Some key insights and data that provide a balanced perspective regarding the business case for social.
The debate around the business case for social continues to rage. Respectable business figures are arguing both sides of the issue with unbridled passion.
While some of these positions are provocative and garner a lot of attention, they're not terribly useful for informing good decision making, as they largely miss the kind of key insights and data that provide a balanced perspective.
In my previous columns, I laid out a practical approach and data supporting the business case for using social to drive sales. In this column, I expand the frame to include an applied framework for brand, marketing, customer service, and insights.
The need for such a discussion became apparent during a recent reading of Forrester Analyst Sucharita Mulpuru's "State of Retailing Online 2011" study. There were two statistics that stayed with me because they indicate widely held misperceptions about the value of social. In the study, when online retailers were asked, "To what extent do you agree with the following statements?"
These responses are due in large part to poor strategies, a lack of programming coordination, and a failure to capture real business return. I'm betting Amazon and eBay were not included in this study, given that in October 2010, they received 7.7 percent and 4.7 percent of traffic from Facebook, respectively. Even if that traffic converted at 25 percent of their conversion rate (but I suspect it was higher), that's real money to be plugged into a business case model!
The reasons the business case for social is unclear include:
The organizations that are getting real business results from social have made meaningful traction to solve these key issues.
I've introduced two key frameworks that have been adopted by executives at financial services, media, retail, travel, B2B, and branded manufacturing companies. These frameworks address all the key issues listed above.
In summary, a business case in social is emerging. I advise executives to:
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Cathy has over 20 years of experience in both multichannel and online retail and a deep understanding of consumer needs and goals. Cathy's proven track record spans a range of industries and companies, from start-up ventures to multibillion dollar operations. Cathy is currently a Board Member at Ulta Beauty (ULTA), the largest beauty retailer that provides one-stop shopping for prestige, mass, and salon products and salon services in the United States. She has served as SVP, marketing & sales at PowerReviews, the world's most widely deployed social commerce platform, where she was responsible for overseeing the company's rapid customer and revenue growth. Prior to PowerReviews, Cathy held executive-level positions at Walmart: chief marketing officer Walmart.com, vice president of market development, global e-commerce, and vice president of product management and multichannel integration. Ms. Halligan has also held executive positions with leading retailers Williams-Sonoma, Gymboree, and Blue Nile, and was an associate partner at Prophet, a leading management consulting firm. She started her career as a marketing coordinator at Lands' End.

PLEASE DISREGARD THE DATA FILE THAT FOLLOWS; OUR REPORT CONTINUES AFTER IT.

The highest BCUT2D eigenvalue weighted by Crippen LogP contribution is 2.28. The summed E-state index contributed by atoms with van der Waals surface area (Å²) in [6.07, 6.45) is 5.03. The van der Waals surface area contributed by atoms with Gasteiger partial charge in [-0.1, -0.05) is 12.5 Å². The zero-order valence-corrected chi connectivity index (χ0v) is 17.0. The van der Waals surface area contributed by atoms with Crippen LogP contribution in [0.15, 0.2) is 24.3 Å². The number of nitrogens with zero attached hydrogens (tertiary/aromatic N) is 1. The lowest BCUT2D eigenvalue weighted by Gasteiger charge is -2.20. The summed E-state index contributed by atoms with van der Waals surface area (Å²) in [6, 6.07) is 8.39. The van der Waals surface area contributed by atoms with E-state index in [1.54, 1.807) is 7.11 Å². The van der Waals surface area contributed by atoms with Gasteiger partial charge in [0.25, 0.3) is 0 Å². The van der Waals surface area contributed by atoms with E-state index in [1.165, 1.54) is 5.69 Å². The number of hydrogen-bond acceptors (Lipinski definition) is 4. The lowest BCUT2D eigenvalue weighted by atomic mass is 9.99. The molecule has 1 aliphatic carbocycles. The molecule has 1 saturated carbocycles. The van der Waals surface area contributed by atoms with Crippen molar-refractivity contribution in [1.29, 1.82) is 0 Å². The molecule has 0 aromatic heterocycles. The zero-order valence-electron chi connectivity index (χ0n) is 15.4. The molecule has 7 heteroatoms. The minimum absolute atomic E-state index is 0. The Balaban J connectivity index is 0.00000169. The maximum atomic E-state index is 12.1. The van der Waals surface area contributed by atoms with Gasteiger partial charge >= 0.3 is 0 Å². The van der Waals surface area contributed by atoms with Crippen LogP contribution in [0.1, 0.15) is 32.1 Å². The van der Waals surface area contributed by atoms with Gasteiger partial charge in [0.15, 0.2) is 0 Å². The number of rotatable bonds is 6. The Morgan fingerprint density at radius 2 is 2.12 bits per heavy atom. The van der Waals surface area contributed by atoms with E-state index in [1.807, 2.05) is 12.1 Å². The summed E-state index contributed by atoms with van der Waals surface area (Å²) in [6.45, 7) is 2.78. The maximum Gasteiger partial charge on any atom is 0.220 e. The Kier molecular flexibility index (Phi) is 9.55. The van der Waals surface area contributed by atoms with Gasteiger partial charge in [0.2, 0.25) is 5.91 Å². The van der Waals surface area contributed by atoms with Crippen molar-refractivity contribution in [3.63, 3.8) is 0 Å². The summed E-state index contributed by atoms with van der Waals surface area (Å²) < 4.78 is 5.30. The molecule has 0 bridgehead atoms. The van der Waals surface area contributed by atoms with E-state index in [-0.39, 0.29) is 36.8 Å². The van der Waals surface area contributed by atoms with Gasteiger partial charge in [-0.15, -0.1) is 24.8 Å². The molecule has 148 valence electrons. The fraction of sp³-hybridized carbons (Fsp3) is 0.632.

For real-time social commerce news and updates, follow Cathy on Twitter at @CathyHalligan.
IBM Social Analytics: The Science Behind Social Media Marketing
80% of internet users say they prefer to connect with brands via Facebook. 65% of social media users say they use it to learn more about brands, products and services. Learn about how to find more about customers' attitudes, preferences and buying habits from what they say on social media channels.
An Introduction to Marketing Attribution: Selecting the Right Model for Search, Display & Social Advertising
If you're considering implementing a marketing attribution model to measure and optimize your programs, this paper is a great introduction. It also includes real-life tips from marketers who have successfully implemented attribution in their organizations.
October 23, 2014
1:00pm ET/10:00am PT